“On about 10 of the 14 measures, those with vagus nerve stimulators did better,” said Dr. Charles R. Conway, a Washington University professor of psychiatry and the study’s leader. 

“When evaluating patients with treatment-resistant depression, we need to focus more on their overall well-being,” Conway said. “A lot of patients are on as many as three, four or five antidepressant medications, and they are just barely getting by. But when you add a vagus nerve stimulator, it really can make a big difference in people’s everyday lives.” The findings were published online in The Journal of Clinical Psychiatry.

New type of treatment may reverse Type 1 diabetes 

A new type of treatment shows potential for long-term reversal of Type 1 diabetes, in both humans and pets.

New research conducted in mice may have discovered a means to successfully reverse Type 1 diabetes on a long-term basis – both in dogs and humans. The disease currently affects approximately 1.25 million children and adults in the U.S., as well as about one in every 100 dogs and cats.

The new treatment, a collagen formulation mixed with pancreatic cells, was developed by Purdue University and Indiana University School of Medicine researchers. It could potentially represent the first minimally invasive therapy to successfully reverse Type 1 diabetes within 24 hours, and maintain insulin independence for at least 90 days.

Because diabetes in dogs and humans occurs similarly, treatment has so far been similar as well: monitoring blood glucose throughout the day and administering insulin after meals. 

This also means that dogs and humans could benefit from the same new treatment – in this case, introducing new pancreatic cells to replace the clusters of cells, called islets, that aren’t releasing insulin to monitor blood glucose levels.

For many reasons, finding a way to transplant islets successfully has eluded researchers for decades, including that the current method of delivering islets through the portal vein of the liver is too invasive and the human immune system destroys most of the transplanted islets. The Purdue researchers changed how the islets were packaged – first, within a solution containing collagen, and second, as an injection through the skin instead of into the liver. They were able to successfully inject pancreatic cells mixed with the collagen solution in diabetes-induced mice, and achieved normal glucose levels in the mice for at least three months.  

The next step is a pilot clinical study in dogs with pre-existing Type 1 diabetes, which will be conducted in collaboration with Purdue’s College of Veterinary Medicine.

“We plan to account for differences from mouse to human by helping dogs first. This way, the dogs can inform us on how well the treatment might work in humans,” said Clarissa Hernandez Stephens, the study’s first author and a graduate researcher in Purdue’s Weldon School of Biomedical Engineering. The findings appear in the American Journal of Physiology – Endocrinology and Metabolism.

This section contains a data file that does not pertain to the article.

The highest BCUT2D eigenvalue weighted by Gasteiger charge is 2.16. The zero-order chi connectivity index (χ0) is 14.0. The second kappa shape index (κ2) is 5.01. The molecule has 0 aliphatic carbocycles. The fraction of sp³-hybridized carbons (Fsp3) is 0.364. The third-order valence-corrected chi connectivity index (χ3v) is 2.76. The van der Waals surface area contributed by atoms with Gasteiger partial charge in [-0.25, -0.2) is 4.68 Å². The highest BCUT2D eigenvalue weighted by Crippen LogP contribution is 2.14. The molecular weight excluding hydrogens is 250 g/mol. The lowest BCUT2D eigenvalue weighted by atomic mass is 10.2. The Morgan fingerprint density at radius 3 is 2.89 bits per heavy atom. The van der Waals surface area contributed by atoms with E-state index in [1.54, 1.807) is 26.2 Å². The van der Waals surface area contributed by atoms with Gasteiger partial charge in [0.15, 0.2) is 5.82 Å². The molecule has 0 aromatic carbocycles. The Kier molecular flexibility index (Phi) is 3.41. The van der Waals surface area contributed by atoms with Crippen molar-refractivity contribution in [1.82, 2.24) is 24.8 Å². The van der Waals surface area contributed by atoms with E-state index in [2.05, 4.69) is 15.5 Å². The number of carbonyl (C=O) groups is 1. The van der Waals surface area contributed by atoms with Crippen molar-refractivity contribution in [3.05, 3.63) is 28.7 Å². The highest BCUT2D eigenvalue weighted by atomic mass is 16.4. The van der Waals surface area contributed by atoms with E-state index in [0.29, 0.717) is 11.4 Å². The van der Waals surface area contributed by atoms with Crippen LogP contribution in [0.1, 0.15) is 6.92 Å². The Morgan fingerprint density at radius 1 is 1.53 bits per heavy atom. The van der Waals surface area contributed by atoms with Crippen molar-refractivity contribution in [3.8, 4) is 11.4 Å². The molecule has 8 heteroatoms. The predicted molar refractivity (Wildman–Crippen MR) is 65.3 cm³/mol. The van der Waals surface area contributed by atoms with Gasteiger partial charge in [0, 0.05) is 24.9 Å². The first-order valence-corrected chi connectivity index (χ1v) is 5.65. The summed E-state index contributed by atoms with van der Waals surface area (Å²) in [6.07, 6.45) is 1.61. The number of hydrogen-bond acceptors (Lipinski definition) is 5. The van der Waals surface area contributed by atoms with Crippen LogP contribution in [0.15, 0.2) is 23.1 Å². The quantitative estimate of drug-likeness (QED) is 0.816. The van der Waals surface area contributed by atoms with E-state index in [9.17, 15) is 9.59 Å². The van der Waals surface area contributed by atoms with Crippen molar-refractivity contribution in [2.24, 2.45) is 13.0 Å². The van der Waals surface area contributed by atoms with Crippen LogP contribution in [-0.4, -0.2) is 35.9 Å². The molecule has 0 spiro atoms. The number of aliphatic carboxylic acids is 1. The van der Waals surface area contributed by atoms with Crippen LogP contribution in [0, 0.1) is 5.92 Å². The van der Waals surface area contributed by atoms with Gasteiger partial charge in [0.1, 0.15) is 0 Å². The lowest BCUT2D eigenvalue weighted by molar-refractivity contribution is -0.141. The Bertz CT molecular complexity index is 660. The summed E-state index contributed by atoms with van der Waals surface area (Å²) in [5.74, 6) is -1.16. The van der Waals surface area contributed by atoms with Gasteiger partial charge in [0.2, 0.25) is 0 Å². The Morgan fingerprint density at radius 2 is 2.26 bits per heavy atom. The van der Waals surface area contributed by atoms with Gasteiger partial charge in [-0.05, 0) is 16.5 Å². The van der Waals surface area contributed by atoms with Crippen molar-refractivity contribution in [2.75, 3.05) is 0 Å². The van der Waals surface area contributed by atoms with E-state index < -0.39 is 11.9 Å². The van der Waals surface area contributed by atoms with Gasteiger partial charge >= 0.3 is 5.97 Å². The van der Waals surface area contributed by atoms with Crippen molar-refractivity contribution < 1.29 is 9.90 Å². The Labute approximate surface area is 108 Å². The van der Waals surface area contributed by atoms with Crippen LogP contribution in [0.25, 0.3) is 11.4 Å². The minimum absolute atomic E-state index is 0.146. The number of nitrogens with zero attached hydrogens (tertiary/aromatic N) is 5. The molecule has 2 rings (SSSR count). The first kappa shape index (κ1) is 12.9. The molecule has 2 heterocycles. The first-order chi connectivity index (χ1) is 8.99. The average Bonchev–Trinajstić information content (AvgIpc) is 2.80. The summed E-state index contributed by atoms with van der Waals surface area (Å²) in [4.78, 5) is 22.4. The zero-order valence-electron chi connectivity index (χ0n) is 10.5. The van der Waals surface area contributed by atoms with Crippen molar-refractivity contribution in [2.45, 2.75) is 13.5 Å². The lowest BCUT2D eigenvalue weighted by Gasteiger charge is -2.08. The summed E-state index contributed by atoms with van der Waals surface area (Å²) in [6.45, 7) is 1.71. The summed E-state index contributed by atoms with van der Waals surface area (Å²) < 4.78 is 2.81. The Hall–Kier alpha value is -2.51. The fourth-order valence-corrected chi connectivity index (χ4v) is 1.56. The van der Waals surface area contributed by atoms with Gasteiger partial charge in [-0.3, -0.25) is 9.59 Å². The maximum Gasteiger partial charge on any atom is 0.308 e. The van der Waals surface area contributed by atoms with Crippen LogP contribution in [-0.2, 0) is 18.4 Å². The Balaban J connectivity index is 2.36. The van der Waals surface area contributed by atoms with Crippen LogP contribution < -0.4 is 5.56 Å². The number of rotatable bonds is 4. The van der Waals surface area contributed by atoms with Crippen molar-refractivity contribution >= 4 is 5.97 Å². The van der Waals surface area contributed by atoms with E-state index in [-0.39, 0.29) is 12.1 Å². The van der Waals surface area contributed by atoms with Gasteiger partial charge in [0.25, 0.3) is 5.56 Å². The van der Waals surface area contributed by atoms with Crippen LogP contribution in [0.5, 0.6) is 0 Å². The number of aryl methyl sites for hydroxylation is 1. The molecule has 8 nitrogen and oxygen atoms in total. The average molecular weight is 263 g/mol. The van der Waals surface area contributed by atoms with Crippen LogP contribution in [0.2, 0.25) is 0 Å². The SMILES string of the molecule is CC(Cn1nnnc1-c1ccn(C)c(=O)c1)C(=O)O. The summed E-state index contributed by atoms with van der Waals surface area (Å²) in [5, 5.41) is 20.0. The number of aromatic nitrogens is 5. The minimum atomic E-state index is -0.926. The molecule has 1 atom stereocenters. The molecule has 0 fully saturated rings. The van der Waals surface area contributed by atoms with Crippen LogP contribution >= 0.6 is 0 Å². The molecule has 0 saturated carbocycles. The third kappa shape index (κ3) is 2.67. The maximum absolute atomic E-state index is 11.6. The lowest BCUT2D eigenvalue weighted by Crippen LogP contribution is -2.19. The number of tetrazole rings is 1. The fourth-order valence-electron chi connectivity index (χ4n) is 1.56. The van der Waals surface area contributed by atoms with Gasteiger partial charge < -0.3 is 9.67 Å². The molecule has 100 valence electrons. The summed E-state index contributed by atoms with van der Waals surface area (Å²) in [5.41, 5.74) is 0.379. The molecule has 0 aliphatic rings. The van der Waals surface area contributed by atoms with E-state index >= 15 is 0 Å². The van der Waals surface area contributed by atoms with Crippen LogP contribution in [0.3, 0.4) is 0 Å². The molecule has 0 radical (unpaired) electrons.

On the calendar

St. Louis Children’s Hospital sponsors a Staying Home Alone course on Wednesday, Oct. 17 from 6:30-8 p.m. at Progress West Hospital, 2 Progress Point Parkway in O’Fallon, in Conference Room B. This class, designed for parents and children to attend together, will help determine a child’s readiness – physically, mentally, socially and emotionally – to stay home alone and help prepare them for this experience. The fee is $25 per family. To register, call (636) 344-5437.

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BJC of St. Charles County offers free flu shots on the following dates in October: Wednesday, Oct. 17 from 5-8 p.m. at Kathryn Linneman Branch Library, 2323 Elm St. in St. Charles; and Monday, Oct. 29 from 5-8 p.m. at Middendorf-Kredell Branch Library, 2750 Hwy. K in O’Fallon. Advance registration and appointment times are required, and can be made online at bjcstcharlescounty.org/events. 

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A Babysitting 101 course offered by St. Louis Children’s Hospital is on Saturday, Oct. 20 from 1–5 p.m. at the Corporate Parkway Branch Library, 1200 Corporate Parkway in Wentzville. Topics covered include the business of babysitting, child development, safety and first aid, and fun and games. A workbook, backpack and light snack are provided. The course fee is $30 per child. Advance registration is required by calling (636) 344-KIDS (5437).

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BJC sponsors a special event on women’s health, Pretty in Pink, on Tuesday, Oct. 23 from 6:30-8 p.m. at Spencer Road Branch Library, 427 Spencer Road in St. Peters, in the Community Commons. BJC medical experts will dispel myths about breast health and heart disease, discuss signs women should not ignore and provide an overview on the latest means of detection and treatment, including 3D mammography. A heart-healthy cooking demonstration, hors d’oeuvres, refreshments, attendance prizes and more are included. Attendance is free. Registration is required by visiting bjcstcharlescounty.org/Events.